What to Keep and What to Change in Your Victorian Home

by Marian McQuillan January-16-2019

There was a rapid growth in canal and train infrastructure in the Victorian era and the homes were built much differently than the homes of the Georgian era. The Victorians could use building products that were not local and bricks could be used decoratively. Georgian homes were plain and uniform. Victorian homes could be more individual.

When renovating a Victorian property it is worthwhile to keep in mind the features that are important to keep in terms of maximising the value of your beautiful Victorian home, and which ones you can change to update the space for modern life.

Victorian home

What to keep

Front façade

Key features of a Victorian façade are the bay window and the tiled front path. The large front window became popular after the abolition of the ‘window tax’ in 1851. It allowed more natural light to enter the house.

Try to keep the original features at the front of your Victorian property, in particular the tiles in the path way. In most cases, they can be refurbished. So if the front path tiles seem to be tired, broken and uneven, always contact your local specialist for advice before replacing them.

Internal woodwork

The Victorians used mature trees to make the front doors and stair cases so the timber is very durable. If the timber has not started to rot or if it’s not infected with wood worm it would be a good idea to keep them and restore to their natural beauty.

Internal woodwork

Internal doors can be refurbished and refitted by stripping back paint. If you require a fire door you can upgrade the door rather than replacing. Fireproof sheets can be installed on the panelling and painted over or 30-minute fireproof paint is another solution. Windows can be renovated andthe sash frame can have a draught treatment if required.

Fireplaces

The fireplace still remains a major focal point and keeping as many of the original fire places as possible is a good idea.  You may need to reline the chimney in order to direct any toxic fumes upwards straight out of the chimney stack.

Interior plasterwork

While Victorian houses were simple in terms of shape, elaborate ornamentation in the shape of ceiling roses and cornicing was very popular. They can be restored by a specialist and a patient cleaning method. Usually they may need to be stripped back from layers of paint over the years. If you are renovating ask your builder how to protect the plasterwork as it might not react well to building vibrations, depending on the type of construction you are doing.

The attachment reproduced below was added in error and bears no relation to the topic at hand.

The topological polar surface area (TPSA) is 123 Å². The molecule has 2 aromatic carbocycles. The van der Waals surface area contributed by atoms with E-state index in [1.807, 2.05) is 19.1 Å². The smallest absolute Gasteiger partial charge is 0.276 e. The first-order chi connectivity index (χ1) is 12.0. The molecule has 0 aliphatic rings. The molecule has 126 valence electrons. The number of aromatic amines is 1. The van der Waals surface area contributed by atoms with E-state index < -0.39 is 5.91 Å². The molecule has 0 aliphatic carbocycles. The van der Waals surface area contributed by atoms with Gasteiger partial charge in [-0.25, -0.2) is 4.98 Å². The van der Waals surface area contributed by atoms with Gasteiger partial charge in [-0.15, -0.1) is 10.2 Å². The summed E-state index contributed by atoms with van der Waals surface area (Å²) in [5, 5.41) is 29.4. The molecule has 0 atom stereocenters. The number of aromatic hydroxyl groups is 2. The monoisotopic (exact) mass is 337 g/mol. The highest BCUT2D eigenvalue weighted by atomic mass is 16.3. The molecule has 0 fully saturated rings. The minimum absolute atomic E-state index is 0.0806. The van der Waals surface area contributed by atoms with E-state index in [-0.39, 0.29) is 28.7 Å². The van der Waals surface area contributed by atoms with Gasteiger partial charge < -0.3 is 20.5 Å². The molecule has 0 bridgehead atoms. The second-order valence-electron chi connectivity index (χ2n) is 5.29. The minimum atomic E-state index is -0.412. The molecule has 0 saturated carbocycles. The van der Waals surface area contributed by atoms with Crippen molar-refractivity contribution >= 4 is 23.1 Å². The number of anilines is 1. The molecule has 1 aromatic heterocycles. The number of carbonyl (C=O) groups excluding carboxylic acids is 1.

What to change

The rear layout

The rooms at the rear of a Victorian house were not as ornate as the front of the house. The design was more functional then high quality. Today the kitchen is the heart of the home and to extend and open up the rear of a Victorian house is a good idea. An extension that extends the kitchen to the garden with glass doors and windows can create a beautiful bright kitchen.

Back elevation

If planning permission permits constructing an extension to the back may have a positive impact on a Victorian house. Using an architect and a good quality builder you could make a clear distinction between the old and new part of the house or you could blend the extension to stream line the brick to make it look like the extension was always there depending on your taste in design.

Back elevation

Floor Finishes

The look of the 150 year old wooden floor boards can look beautiful but is not suitable for under floor heating. Replacing the wooden floor boards with engineered floor boards could add value to the house.

Lath and plaster

The ceilings and internal walls were built using lath and plaster. This involved narrow timber strips being nailed across the ceiling joists or wall studs with small gaps in-between to form a key for the plaster. This method did not stand the test of time and if there is evidence of loose plaster or previous water damage when removing wall paper you would be advised to get it removed.

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